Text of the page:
What makes a good original movie title? It should be evocative, but it shouldn’t promise more than the film can deliver. (For instance, Snakes on a Plane, a title so awesome that the movie couldn’t live up to it.) Kill Bill (pictured) has a good title; it’s blunt, tells you what you need to know, and yet it actually undersells the movie, which turns out to be about so much more than the Bride’s quest for revenge. On the other hand, Reservoir Dogs is not a good title; not only does it tell you nothing, but it has no apparent connection to what’s on screen.
What got me thinking about this topic was Spout’s list of the 10 Best Movie Titles of the Last 10 Years. (Which, in turn, was inspired by EW’s own list of fall 2008 Movies with Misleading Titles.) I’m not sure I agree with much of what’s on their list, but I thought it would be fun for us here at PopWatch to come up with a list of the Best Movie Titles Ever. Some ground rules: Titles that already existed (say, in movies adapted from books, plays, or TV shows) don’t count. It has to be a title that was thought up for the movie. Also disqualified: Any movie that borrows its title from a pop song. Except for Pretty in Pink (which pretty much started the trend), no movie that takes its title from a song has ever been any good.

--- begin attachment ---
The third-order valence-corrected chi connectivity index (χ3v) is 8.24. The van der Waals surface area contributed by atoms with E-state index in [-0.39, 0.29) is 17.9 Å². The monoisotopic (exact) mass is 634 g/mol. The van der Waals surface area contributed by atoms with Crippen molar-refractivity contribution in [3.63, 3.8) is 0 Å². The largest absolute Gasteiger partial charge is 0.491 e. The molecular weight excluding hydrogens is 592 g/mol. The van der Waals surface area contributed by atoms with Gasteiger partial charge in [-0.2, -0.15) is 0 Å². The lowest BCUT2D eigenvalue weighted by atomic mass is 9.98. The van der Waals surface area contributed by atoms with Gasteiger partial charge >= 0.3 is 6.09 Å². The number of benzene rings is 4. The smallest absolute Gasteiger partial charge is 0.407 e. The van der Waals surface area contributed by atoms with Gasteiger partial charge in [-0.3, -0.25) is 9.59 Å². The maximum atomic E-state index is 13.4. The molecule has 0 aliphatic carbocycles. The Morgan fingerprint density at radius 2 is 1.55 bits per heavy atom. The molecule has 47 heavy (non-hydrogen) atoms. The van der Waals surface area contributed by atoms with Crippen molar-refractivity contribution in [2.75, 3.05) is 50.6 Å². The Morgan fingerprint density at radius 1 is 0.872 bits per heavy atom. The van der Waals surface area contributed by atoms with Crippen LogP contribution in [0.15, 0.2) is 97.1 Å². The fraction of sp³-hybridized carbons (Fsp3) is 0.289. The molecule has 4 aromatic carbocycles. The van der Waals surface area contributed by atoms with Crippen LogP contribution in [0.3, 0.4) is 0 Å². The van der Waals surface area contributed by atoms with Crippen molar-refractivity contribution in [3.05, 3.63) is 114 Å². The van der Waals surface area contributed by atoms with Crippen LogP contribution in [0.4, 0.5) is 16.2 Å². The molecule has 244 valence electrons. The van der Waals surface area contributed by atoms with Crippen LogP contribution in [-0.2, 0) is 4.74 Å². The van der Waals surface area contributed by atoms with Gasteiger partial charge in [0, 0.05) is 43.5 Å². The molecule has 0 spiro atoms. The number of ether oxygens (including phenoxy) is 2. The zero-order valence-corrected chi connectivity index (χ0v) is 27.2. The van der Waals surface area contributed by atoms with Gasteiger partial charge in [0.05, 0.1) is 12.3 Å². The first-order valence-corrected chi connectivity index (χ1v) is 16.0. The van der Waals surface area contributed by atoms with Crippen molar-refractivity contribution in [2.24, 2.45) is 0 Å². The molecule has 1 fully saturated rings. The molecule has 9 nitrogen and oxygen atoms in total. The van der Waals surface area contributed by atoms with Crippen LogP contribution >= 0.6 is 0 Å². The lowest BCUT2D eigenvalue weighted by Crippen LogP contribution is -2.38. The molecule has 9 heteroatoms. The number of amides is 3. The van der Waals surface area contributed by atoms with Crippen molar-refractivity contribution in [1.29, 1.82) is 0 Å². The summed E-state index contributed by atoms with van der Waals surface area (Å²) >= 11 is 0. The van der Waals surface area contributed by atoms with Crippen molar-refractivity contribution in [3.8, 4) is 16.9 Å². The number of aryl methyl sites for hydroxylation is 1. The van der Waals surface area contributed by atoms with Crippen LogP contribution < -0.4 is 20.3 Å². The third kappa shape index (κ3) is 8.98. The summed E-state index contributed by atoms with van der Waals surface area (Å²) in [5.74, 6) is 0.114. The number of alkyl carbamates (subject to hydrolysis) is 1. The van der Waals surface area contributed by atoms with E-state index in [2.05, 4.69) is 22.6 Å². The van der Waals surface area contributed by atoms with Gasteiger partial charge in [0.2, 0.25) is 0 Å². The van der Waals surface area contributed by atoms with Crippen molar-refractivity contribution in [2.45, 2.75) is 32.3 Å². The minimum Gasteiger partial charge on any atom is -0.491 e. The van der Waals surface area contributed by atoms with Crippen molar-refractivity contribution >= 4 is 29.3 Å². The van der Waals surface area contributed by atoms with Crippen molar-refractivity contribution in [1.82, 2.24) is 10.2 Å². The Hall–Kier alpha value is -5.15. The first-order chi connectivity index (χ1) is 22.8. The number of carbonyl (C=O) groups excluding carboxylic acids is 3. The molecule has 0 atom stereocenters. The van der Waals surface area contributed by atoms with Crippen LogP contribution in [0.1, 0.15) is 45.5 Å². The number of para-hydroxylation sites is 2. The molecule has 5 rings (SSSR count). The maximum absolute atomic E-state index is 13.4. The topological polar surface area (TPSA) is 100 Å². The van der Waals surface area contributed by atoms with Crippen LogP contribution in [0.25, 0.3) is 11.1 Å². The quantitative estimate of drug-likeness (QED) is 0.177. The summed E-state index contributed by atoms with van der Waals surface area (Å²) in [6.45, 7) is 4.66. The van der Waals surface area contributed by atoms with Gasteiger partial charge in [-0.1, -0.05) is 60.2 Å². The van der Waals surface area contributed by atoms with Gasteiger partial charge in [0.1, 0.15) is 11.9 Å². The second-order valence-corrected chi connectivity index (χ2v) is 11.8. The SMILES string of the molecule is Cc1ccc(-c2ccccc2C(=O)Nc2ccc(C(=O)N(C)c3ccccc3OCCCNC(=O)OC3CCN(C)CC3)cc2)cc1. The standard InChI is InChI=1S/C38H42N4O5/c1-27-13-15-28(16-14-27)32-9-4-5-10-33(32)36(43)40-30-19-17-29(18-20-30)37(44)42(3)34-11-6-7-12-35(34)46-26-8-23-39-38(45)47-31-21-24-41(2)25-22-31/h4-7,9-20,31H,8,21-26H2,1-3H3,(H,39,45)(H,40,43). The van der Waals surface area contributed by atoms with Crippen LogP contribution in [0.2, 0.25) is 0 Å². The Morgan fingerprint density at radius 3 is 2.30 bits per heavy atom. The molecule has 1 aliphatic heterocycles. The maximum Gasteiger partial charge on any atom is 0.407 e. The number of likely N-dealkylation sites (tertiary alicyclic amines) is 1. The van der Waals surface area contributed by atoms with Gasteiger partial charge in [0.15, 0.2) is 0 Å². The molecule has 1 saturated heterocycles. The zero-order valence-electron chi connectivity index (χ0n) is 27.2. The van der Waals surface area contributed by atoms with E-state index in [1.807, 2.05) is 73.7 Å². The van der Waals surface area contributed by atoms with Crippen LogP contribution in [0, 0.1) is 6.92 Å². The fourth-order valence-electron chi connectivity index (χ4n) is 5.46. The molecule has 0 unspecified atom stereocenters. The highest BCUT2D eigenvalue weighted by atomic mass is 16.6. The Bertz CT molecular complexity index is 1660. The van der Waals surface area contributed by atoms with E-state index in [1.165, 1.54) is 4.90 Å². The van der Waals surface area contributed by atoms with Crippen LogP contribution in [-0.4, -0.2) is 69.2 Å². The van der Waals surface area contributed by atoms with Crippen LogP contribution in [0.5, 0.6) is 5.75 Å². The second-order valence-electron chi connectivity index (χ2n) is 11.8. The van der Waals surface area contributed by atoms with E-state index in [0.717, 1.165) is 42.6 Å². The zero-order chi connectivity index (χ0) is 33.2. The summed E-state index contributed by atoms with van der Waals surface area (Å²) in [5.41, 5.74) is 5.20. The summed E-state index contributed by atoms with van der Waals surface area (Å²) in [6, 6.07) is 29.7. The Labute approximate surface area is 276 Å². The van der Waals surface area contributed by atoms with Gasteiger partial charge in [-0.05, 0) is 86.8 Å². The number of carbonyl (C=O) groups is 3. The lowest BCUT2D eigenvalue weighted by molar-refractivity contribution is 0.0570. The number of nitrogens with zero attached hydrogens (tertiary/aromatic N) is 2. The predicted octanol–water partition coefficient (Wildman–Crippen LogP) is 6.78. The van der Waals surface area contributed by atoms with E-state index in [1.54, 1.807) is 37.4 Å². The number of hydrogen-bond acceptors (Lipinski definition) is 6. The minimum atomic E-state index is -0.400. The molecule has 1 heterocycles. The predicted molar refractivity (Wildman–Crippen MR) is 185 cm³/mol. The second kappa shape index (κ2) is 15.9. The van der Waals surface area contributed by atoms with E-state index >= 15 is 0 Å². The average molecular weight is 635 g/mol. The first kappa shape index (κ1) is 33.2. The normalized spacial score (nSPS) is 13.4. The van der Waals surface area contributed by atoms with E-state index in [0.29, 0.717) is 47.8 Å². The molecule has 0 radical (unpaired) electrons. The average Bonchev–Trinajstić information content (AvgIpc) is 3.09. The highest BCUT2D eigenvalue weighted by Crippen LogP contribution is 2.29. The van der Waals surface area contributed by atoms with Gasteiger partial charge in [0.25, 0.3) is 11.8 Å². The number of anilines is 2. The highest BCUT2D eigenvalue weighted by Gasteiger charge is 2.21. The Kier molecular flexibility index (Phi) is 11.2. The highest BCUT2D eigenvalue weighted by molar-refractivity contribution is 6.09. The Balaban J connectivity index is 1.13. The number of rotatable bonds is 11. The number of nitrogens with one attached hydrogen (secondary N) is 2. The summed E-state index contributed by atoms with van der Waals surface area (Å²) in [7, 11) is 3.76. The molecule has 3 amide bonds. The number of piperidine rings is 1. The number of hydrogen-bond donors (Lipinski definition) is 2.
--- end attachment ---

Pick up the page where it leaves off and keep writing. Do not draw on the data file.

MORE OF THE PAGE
That said, have at it. If your favorite original movie title is Star Wars or Head or The Killing of a Chinese Bookie or Rebel Without a Cause, let us know. And if you have any suggested rules for what makes a good title (or a bad one), feel free to include them.